César Pérez Ruiz, Head of Investments & CIO, Pictet Wealth Management
Coronavirus cases in the US are rising and high frequency data in the US such as retail foot traffic and employee working hours have flatlined. Meanwhile, in Q2 results, USD36 bn in trading and fixed-income revenues managed to make up for higher loan provisions for US banks. This week, the spotlight will be on Q2 results from the tech giants. With expectations high, they will need to surprise on the upside to ensure markets continue to shine. Combined with high valuations, circumstances suggest using the drop in the price of volatility protection since the peak in mid-March to cushion equity exposure in portfolios. All told, given limited visibility and signs of complacency, we are quite comfortable to maintain a slight underweight in equities.
The virus has been accelerating tensions between China and the West. As the UK decision to phase out Huawei from its 5G market and rumours of a US clampdown on Tik Tok show, what started as a trade war is now turning into fierce technological rivalry. With little indication that a President Biden would be any less tough on the Chinese, the best markets might be able to hope for is that this ‘decoupling’ between China and the West proceeds in an orderly manner, without major accidents. Meanwhile, the CSI 300 was down heavily on the week, in part at least because of efforts by the state-controlled media to cool down retail investor exuberance. In spite of the stock-market volatility, we remain upbeat on greater China long term. While recognising the challenges faced by some mega firms on the global stage, we continue to see potential in domestically (and regionally) focused companies.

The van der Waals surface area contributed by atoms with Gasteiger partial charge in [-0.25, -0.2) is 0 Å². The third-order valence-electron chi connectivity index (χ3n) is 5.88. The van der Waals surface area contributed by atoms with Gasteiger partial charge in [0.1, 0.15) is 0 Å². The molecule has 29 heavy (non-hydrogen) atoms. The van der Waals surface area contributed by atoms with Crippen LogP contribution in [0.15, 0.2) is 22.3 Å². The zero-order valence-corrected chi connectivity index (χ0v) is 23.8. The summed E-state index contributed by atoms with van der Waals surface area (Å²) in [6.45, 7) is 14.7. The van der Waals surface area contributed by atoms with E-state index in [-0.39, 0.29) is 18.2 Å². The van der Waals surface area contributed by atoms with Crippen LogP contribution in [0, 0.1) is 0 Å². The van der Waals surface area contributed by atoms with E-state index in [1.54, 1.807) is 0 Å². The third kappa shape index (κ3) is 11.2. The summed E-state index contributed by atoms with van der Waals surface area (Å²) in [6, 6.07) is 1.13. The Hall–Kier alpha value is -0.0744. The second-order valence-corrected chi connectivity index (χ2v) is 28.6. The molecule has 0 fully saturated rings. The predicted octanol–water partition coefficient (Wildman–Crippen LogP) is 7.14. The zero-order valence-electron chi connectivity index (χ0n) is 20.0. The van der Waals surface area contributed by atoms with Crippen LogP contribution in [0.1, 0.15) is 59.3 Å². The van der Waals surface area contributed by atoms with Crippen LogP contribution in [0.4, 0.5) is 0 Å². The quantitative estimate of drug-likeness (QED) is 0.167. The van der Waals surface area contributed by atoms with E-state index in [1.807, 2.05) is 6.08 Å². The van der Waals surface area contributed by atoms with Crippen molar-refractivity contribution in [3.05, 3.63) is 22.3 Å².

An agreement on a recovery fund at this weekend’s summit of EU leaders was never going to be easy, but at time of writing hopes were rising that an agreement was taking shape, sending the euro to a four-month high. The important message sent by the fund, plus reiteration of the ECB’s commitment to emergency asset-purchase programme mean European assets are becoming investable again for some investors.
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